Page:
CalPERS Reports Preliminary 6.7 Percent Investment Return for Fiscal Year 2018-19

Sacramento, Calif. – CalPERS today reported a preliminary 6.7 percent net return on investments for the 12-month period that ended June 30, 2019. CalPERS assets at the end of the fiscal year stood at more than $370 billion.

Drivers of the return included the Fixed Income program, which generated a 9.6 percent net return, followed by Private Equity and Public Equity net returns of 7.7 percent and 6.1 percent returns respectively.

Based on these preliminary fiscal year returns, the funded status of the overall CalPERS fund is an estimated 70 percent, down less than a percentage point from fiscal year 2017-18. This estimate is based on a 7 percent discount rate.

“This was a very volatile year for financial markets, but I’m pleased with how we focused on the performance of the total fund,” said Yu (Ben) Meng, CalPERS Chief Investment Officer.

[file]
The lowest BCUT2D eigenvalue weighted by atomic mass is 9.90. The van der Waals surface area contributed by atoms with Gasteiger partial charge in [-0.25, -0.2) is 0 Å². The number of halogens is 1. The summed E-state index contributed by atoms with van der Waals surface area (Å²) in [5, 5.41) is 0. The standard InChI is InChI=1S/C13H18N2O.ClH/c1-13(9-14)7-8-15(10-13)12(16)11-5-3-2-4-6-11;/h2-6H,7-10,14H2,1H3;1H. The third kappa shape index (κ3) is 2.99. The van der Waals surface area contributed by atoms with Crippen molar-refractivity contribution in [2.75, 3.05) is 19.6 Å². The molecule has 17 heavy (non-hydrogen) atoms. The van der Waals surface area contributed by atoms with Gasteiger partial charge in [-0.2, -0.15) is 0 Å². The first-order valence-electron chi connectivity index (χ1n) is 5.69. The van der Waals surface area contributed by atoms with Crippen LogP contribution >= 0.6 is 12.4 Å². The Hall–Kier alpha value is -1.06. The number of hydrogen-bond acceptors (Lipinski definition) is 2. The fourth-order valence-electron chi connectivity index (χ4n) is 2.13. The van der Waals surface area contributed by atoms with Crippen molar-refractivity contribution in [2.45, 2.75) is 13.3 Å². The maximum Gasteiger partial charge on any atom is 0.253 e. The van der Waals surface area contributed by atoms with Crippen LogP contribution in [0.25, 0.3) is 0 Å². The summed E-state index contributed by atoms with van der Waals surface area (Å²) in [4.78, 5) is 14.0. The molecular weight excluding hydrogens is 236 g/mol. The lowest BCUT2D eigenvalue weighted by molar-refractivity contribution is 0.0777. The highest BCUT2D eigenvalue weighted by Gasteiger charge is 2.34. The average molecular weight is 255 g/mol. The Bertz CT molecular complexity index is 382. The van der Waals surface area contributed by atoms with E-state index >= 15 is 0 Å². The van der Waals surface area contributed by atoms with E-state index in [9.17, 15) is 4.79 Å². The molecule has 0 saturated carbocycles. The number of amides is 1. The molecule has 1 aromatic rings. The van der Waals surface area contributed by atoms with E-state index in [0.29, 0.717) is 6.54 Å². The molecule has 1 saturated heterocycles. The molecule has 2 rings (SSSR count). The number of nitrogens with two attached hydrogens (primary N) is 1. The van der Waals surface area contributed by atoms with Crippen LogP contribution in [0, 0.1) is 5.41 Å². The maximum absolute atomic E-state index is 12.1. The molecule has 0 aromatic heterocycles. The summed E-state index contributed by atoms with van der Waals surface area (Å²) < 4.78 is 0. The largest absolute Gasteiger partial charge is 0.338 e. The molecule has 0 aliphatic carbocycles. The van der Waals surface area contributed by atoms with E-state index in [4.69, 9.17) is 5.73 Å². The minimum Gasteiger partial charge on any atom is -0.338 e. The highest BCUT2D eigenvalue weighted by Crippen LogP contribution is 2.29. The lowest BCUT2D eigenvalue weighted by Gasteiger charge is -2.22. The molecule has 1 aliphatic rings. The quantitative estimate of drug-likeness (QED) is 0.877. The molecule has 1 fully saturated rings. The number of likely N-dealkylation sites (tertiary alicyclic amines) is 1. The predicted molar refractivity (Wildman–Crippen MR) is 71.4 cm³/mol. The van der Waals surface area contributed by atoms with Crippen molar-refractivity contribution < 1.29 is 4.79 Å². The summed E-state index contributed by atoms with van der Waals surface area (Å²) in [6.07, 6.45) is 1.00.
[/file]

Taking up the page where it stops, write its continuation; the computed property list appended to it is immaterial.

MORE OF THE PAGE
“We saw good returns in several key areas. Our long duration fixed income portfolio contributed positively as interest rates fell. And we are pleased with the outcome of some allocation changes made during the year, which we estimate contributed 70 basis points to fund performance.

“While we did not achieve our 7 percent actuarial return target this fiscal year, I can’t stress strongly enough that we are long-term investors. We make decisions based on an investment horizon that stretches across years and even decades. That’s our focus, and we will continue to analyze all aspects of our portfolio to see how we can generate higher risk-adjusted total returns for our members.”

This year’s return brings total fund performance to 5.8 percent for the five-year time period, 9.1 percent for the 10-year time period, and 5.8 percent for the 20 -year time period. Over the past 30 years, the CalPERS fund has returned an average of 8.1 percent annually.

Today’s announcement includes asset class performance as follows:

Net Rate of Return

Total Fund 6.7%

Public Equity 6.1%

Private Equity 7.7%

Fixed Income 9.6%

Real Assets 3.7%

Liquidity 2.6%

Returns for real estate and private equity reflect market values through March 31, 2019.